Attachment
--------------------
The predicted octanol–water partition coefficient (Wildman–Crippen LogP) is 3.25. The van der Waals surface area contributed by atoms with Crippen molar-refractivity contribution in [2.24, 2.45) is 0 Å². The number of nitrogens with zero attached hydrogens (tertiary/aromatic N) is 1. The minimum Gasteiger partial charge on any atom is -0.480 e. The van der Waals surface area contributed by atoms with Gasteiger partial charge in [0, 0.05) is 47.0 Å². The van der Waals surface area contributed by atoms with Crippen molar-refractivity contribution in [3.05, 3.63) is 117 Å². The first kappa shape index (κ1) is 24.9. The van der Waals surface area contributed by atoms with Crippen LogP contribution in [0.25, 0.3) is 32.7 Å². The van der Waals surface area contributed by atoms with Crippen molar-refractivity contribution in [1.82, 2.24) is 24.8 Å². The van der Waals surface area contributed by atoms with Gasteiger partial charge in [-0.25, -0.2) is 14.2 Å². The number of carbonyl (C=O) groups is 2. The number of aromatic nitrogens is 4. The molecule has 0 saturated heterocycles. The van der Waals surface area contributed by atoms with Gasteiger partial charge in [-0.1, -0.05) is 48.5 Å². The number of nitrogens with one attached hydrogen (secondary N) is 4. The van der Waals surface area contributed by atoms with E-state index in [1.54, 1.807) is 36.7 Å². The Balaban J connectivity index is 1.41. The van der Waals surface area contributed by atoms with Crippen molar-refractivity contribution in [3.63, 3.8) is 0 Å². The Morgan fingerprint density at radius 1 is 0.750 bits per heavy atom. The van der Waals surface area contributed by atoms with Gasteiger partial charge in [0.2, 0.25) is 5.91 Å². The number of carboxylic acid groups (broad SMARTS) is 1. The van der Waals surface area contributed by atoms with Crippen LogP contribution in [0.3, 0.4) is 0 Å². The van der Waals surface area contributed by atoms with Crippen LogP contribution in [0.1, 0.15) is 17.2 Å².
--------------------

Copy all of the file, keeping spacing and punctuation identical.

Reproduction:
The predicted octanol–water partition coefficient (Wildman–Crippen LogP) is 3.25. The van der Waals surface area contributed by atoms with Crippen molar-refractivity contribution in [2.24, 2.45) is 0 Å². The number of nitrogens with zero attached hydrogens (tertiary/aromatic N) is 1. The minimum Gasteiger partial charge on any atom is -0.480 e. The van der Waals surface area contributed by atoms with Gasteiger partial charge in [0, 0.05) is 47.0 Å². The van der Waals surface area contributed by atoms with Crippen molar-refractivity contribution in [3.05, 3.63) is 117 Å². The first kappa shape index (κ1) is 24.9. The van der Waals surface area contributed by atoms with Crippen LogP contribution in [0.25, 0.3) is 32.7 Å². The van der Waals surface area contributed by atoms with Crippen molar-refractivity contribution in [1.82, 2.24) is 24.8 Å². The van der Waals surface area contributed by atoms with Gasteiger partial charge in [-0.25, -0.2) is 14.2 Å². The number of carbonyl (C=O) groups is 2. The number of aromatic nitrogens is 4. The molecule has 0 saturated heterocycles. The van der Waals surface area contributed by atoms with Gasteiger partial charge in [-0.1, -0.05) is 48.5 Å². The number of nitrogens with one attached hydrogen (secondary N) is 4. The van der Waals surface area contributed by atoms with E-state index in [1.54, 1.807) is 36.7 Å². The Balaban J connectivity index is 1.41. The van der Waals surface area contributed by atoms with Crippen molar-refractivity contribution in [3.63, 3.8) is 0 Å². The Morgan fingerprint density at radius 1 is 0.750 bits per heavy atom. The van der Waals surface area contributed by atoms with Gasteiger partial charge in [0.2, 0.25) is 5.91 Å². The number of carboxylic acid groups (broad SMARTS) is 1. The van der Waals surface area contributed by atoms with Crippen LogP contribution in [0.3, 0.4) is 0 Å². The van der Waals surface area contributed by atoms with Crippen LogP contribution in [0.1, 0.15) is 17.2 Å².